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Texas Emergency Management ONLINE 2016 Vol. 63 No. 10

Fire Prevention Week

Fire Prevention Week was established to commemorate the Great Chicago Fire. In 1871 the fire killed more than 250 people, left 100,000 homeless, destroyed more than 17,400 structures and burned more than 2,000 acres. The fire began on October 8, but continued into and did most of its damage on October 9, 1871.

In 1920, President Woodrow Wilson issued the first National Fire Prevention Day proclamation, and since 1922, Fire Prevention Week has been observed on the Sunday through Saturday period in which October 9 falls. According to the National Archives and Records Administration's Library Information Center, Fire Prevention Week is the longest running public health and safety observance on record. The President of the United States has signed a proclamation proclaiming a national observance during that week every year since 1925.

Since 1922, Fire Prevention Week is observed to save lives and protect property by keeping the public informed about the importance of fire prevention and the remembrance of the Great Chicago Fire.

Install alarm

The 2016 Fire Prevention week takes place October 9 – 15. The key message for this year's campaign is "Don't Wait – Check the Date! Replace Smoke Alarms Every 10 Years!" This smoke alarm campaign represents the final year of a three-year outreach effort to educate the public about the basic essential elements of smoke alarm safety.

Naturally, home fire protection is in the forefront of everyone's mind, but what about the workplace? Most people feel safe when going to work and the thought of a fire engulfing the workplace can be horrifying experience. A building or office can be replaced, but an employee's life cannot.

Most buildings are bound by codes and regulations from the federal, state and city government agencies to ensure fire mitigation standards are being met. These standards include a certain number of fire drills that must be performed on a regular basis determined by local ordinances and statutory requirements for schools.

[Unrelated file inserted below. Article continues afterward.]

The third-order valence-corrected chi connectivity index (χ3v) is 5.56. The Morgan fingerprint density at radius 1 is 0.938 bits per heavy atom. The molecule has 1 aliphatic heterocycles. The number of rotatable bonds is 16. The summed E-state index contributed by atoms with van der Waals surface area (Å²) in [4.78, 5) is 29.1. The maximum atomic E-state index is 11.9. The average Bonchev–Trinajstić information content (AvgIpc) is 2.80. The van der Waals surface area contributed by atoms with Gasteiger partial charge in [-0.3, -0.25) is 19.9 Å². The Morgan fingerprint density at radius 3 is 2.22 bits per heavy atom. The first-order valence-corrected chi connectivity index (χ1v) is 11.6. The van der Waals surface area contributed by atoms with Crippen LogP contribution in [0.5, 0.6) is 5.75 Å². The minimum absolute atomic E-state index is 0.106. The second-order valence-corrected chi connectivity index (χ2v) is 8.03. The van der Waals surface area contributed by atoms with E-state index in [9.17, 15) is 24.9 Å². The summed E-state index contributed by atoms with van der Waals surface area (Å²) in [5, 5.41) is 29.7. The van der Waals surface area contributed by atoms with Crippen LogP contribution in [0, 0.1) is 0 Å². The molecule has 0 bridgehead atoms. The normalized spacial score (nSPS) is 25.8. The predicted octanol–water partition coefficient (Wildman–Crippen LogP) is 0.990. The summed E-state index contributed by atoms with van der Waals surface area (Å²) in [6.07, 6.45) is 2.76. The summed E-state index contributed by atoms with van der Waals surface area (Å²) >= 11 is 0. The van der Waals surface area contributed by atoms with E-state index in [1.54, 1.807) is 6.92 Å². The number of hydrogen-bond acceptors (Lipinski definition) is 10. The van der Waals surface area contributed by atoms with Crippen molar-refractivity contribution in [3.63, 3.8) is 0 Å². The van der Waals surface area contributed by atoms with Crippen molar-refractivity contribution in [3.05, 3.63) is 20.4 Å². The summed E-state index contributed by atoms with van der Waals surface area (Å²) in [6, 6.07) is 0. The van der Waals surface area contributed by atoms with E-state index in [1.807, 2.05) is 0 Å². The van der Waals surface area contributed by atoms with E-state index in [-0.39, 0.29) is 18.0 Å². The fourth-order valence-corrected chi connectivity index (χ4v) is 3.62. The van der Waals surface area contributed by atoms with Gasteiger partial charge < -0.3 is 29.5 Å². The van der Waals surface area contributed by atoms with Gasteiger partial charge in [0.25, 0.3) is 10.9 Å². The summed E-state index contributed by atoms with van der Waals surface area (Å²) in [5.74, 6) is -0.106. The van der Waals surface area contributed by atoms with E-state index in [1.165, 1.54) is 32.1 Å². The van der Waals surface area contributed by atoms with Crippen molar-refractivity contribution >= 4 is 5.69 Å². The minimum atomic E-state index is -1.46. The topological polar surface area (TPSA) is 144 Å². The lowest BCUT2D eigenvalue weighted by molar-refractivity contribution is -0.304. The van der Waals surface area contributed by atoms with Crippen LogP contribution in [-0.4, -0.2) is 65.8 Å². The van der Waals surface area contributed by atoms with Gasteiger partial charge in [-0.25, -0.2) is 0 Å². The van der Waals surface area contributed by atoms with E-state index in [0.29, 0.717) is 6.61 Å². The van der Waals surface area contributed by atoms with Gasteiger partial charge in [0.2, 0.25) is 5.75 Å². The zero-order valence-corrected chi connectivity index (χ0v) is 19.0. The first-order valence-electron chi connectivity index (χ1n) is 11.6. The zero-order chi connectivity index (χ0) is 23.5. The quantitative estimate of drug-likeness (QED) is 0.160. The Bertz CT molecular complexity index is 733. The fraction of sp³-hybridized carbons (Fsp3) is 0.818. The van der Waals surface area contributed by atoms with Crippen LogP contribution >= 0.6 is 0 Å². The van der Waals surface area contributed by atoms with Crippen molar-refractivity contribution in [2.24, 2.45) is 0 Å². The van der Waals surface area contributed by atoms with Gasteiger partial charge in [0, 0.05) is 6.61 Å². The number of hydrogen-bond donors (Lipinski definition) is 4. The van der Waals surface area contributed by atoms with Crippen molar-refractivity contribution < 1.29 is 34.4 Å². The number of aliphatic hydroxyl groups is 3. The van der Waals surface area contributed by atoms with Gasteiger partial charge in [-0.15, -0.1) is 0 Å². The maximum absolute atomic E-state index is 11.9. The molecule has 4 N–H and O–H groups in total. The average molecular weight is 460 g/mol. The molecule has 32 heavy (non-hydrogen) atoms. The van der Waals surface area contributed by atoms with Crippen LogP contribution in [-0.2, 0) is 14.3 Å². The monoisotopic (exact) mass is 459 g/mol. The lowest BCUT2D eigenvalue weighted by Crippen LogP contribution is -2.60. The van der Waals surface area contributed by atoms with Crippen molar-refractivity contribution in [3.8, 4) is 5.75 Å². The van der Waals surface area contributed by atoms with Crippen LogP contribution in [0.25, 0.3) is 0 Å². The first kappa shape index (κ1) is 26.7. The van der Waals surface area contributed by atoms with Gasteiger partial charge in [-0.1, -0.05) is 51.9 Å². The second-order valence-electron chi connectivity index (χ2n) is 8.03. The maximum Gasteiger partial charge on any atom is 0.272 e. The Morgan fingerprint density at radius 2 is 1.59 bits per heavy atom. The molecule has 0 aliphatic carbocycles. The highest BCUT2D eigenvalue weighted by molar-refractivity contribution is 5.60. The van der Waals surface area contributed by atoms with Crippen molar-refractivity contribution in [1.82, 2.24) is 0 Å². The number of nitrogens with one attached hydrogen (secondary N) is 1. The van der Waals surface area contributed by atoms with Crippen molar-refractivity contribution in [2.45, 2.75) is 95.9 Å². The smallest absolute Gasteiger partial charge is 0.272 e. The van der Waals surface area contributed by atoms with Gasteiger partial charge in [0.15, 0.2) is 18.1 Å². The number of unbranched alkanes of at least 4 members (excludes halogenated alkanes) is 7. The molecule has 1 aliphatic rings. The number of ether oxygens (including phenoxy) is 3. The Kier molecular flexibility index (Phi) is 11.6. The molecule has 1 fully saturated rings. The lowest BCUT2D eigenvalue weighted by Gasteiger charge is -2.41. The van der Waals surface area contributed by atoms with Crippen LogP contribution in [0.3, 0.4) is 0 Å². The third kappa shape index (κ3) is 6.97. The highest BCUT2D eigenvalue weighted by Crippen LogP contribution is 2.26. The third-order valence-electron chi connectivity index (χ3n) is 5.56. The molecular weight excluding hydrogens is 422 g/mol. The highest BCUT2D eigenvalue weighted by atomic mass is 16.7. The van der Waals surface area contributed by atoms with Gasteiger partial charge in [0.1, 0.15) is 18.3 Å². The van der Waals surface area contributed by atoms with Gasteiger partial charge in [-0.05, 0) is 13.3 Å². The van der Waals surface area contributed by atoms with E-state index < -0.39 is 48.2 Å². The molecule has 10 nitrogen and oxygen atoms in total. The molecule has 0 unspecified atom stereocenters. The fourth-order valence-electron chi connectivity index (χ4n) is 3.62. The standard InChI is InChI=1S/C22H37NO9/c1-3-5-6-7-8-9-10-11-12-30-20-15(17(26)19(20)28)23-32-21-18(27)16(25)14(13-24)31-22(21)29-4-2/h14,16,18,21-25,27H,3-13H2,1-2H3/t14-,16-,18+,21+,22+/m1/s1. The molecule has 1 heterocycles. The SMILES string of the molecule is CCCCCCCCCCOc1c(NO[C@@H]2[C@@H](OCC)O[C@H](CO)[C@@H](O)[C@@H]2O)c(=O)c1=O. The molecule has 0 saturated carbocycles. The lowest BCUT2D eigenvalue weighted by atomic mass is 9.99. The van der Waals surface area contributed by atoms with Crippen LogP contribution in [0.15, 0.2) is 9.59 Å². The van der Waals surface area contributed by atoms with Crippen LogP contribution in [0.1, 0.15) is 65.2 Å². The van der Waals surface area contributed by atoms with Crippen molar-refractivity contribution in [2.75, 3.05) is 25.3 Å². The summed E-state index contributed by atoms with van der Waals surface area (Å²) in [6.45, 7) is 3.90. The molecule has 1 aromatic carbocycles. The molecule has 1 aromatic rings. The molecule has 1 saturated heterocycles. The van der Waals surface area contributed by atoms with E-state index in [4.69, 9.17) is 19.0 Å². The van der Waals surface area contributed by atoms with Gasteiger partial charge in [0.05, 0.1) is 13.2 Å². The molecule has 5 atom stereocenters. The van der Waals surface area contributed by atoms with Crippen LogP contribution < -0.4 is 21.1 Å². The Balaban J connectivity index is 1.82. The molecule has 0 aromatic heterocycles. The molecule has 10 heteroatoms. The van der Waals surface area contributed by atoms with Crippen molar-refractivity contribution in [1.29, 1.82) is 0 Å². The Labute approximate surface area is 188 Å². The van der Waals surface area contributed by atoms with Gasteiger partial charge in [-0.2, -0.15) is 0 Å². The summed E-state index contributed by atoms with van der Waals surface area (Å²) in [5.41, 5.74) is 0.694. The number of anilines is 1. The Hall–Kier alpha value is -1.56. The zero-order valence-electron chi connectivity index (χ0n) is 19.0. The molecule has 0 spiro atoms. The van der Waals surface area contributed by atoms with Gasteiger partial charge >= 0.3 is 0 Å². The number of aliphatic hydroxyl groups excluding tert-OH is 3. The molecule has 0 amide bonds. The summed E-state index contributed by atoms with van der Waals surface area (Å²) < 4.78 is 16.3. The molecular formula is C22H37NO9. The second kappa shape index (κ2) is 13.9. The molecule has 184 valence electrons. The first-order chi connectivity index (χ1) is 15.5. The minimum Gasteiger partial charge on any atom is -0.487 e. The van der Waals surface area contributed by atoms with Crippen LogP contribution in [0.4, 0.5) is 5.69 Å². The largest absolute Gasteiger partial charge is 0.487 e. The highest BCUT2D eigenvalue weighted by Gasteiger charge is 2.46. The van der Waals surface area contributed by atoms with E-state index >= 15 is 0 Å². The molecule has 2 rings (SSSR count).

Since most of us were kindergarteners in school, we have practiced fire drills. The basics are still the same. You hear the alarm, stop what you are doing and find the exit to evacuate then go to your team's meeting point. Not hard right?

It is important to know where the determined meeting point is located. Accountability is essential in the rescue effort in the event an employee is unaccounted for during an actual emergency.

Keep in mind, even the most perfect plan will be useless if not practiced. Make sure to know two different ways out of the building in case the primary exit is blocked by smoke or fire.

If the fire alarm or smoke detector is activated in a building, never ignore it! Remain calm and safely evacuate the building. Most importantly, never re-enter the building till the all clear is given by appropriate first responders on scene.

Orlando Hernandez, State Coordinator for Life Safety, Texas Division of Emergency Management states:

"With the emerging events occurring in today's world, such as fires, active shooters and bombings, we must remain vigilant of our surroundings. It is important that we not only practice fire safety, but practice personal safety as well.

Always locate a secondary exit when visiting theaters, restaurants, shopping malls, churches and schools. The traditional rule of thumb is that 50 percent of the people in a building will exit using the same door they used to enter the building.

Most secondary exits are not used to their full capacity; using secondary exits can speed up evacuation times and provide more people with safe passage out of the building. As a challenge, next time you are out at your favorite restaurant, locate an alternative exit."

Fire drills may seem redundant and at times extremely inconvenient with daily activities, but fire drills are designed to prepare you and your co-workers to react for an actual emergency without hesitation.

Be safe, stay focused on your surroundings and be ready at a moment's notice.

State Fire Marshal's Office
National Fire Protection Association
U.S. Fire Administration

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